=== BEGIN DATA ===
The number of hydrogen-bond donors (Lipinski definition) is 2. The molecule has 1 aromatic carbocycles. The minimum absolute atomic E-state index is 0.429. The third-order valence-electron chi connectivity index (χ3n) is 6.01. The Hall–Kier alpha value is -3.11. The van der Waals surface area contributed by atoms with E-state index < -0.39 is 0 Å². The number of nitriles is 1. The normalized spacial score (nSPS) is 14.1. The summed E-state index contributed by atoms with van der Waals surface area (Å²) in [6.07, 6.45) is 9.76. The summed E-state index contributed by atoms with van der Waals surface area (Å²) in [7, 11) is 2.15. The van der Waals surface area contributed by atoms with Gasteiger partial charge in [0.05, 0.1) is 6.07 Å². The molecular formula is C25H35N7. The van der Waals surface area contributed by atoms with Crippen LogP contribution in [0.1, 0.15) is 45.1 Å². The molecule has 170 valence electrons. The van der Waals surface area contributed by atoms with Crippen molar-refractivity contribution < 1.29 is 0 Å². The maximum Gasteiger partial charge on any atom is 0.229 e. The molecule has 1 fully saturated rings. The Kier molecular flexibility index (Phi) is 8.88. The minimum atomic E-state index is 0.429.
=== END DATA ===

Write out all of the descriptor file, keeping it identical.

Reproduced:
The number of hydrogen-bond donors (Lipinski definition) is 2. The molecule has 1 aromatic carbocycles. The minimum absolute atomic E-state index is 0.429. The third-order valence-electron chi connectivity index (χ3n) is 6.01. The Hall–Kier alpha value is -3.11. The van der Waals surface area contributed by atoms with E-state index < -0.39 is 0 Å². The number of nitriles is 1. The normalized spacial score (nSPS) is 14.1. The summed E-state index contributed by atoms with van der Waals surface area (Å²) in [6.07, 6.45) is 9.76. The summed E-state index contributed by atoms with van der Waals surface area (Å²) in [7, 11) is 2.15. The van der Waals surface area contributed by atoms with Gasteiger partial charge in [0.05, 0.1) is 6.07 Å². The molecular formula is C25H35N7. The van der Waals surface area contributed by atoms with Crippen LogP contribution in [0.1, 0.15) is 45.1 Å². The molecule has 170 valence electrons. The van der Waals surface area contributed by atoms with Crippen molar-refractivity contribution < 1.29 is 0 Å². The maximum Gasteiger partial charge on any atom is 0.229 e. The molecule has 1 fully saturated rings. The Kier molecular flexibility index (Phi) is 8.88. The minimum atomic E-state index is 0.429.